For some metals the background concentration in shallow groundwater is considerably higher than the background concentration in surface water. The background concentrations of surface water and groundwater and the target values based on these, are not coordinated. When granting permits for pumping and discharging groundwater to surface water as part of the Pollution of Surface Waters Act (WVO) this may result in the target values for surface water being exceeded. It is up to the competent authority to decide whether the local target values should be adjusted.

As part of INS the derived target values for some aromatic compounds and chlorinated hydrocarbons are approximately the same as the intervention values for groundwater. Since this produces an unworkable situation in practice, the INS target values for these substances have not been adopted and the MILBOWA target values have been retained.

 

 

Table 1a:             Target values and soil remediation intervention values and background concentrations soil/sediment and groundwater for metals. Values for soil/sediment have been expressed as the concentration in a standard soil (10% organic matter and 25% clay).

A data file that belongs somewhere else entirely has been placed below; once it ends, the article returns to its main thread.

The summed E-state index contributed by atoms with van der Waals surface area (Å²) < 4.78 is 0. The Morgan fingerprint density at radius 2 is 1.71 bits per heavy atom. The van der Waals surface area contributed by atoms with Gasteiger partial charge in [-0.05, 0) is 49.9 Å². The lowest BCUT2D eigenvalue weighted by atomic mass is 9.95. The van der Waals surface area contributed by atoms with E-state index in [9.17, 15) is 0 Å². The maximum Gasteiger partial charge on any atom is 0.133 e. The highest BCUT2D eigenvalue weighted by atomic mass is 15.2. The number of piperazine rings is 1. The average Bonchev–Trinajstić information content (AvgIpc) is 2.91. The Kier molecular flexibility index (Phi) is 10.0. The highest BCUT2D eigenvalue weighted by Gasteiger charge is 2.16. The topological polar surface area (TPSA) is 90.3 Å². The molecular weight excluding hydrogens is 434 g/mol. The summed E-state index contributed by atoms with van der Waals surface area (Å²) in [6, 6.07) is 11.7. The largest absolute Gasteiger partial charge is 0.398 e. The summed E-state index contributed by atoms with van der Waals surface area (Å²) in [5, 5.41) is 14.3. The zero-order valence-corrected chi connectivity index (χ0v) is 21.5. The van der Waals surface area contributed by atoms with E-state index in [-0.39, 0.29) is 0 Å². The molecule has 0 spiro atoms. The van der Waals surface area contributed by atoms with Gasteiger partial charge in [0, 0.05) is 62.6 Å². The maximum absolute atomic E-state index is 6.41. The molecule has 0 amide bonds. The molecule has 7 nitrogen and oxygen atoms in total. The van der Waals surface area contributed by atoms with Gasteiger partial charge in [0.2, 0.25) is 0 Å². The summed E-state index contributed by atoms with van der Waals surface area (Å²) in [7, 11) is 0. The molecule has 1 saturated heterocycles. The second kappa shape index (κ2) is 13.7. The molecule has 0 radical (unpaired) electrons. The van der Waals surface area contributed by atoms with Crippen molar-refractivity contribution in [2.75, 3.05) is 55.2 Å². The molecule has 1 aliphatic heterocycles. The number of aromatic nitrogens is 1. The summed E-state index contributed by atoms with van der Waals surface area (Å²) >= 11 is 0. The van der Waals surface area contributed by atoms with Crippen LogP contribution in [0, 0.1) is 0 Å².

EARTH/SEDIMENT

(mg/kg dry matter)

GROUNDWATER

(fig/I in solution)

 

 

national background concentration

(BC)

target value

(incl. BC)

intervention value

target value shallow

national background concentration deep (BC)

target value deep

(incl. BC)

intervention value

I Metals

 

 

 

 

 

 

 

antimony

3

3

15

-

0.09

0.15

20

arsenic

29

29

55

10

7

7.2

60

barium

160

160

625

50

200

200

625

cadmium

0.8

0.8

12

0.4

0.06

0.06

6

chromium

100

100

380

1

2.4

2.5

30

cobalt

9

9

240

20

0.6

0.7

100

copper

36

36

190

15

1.3

1.3

75

mercury

0.3

0.3

10

0.05

-

0.01

0.3

lead

85

85

530

15

1.6

1.7

75

molybdenum

0.5

3

200

5

0.7

3.6

300

nickel

35

35

210

15

2.1

2.1

75

zinc

140

140

720

65

24

24

800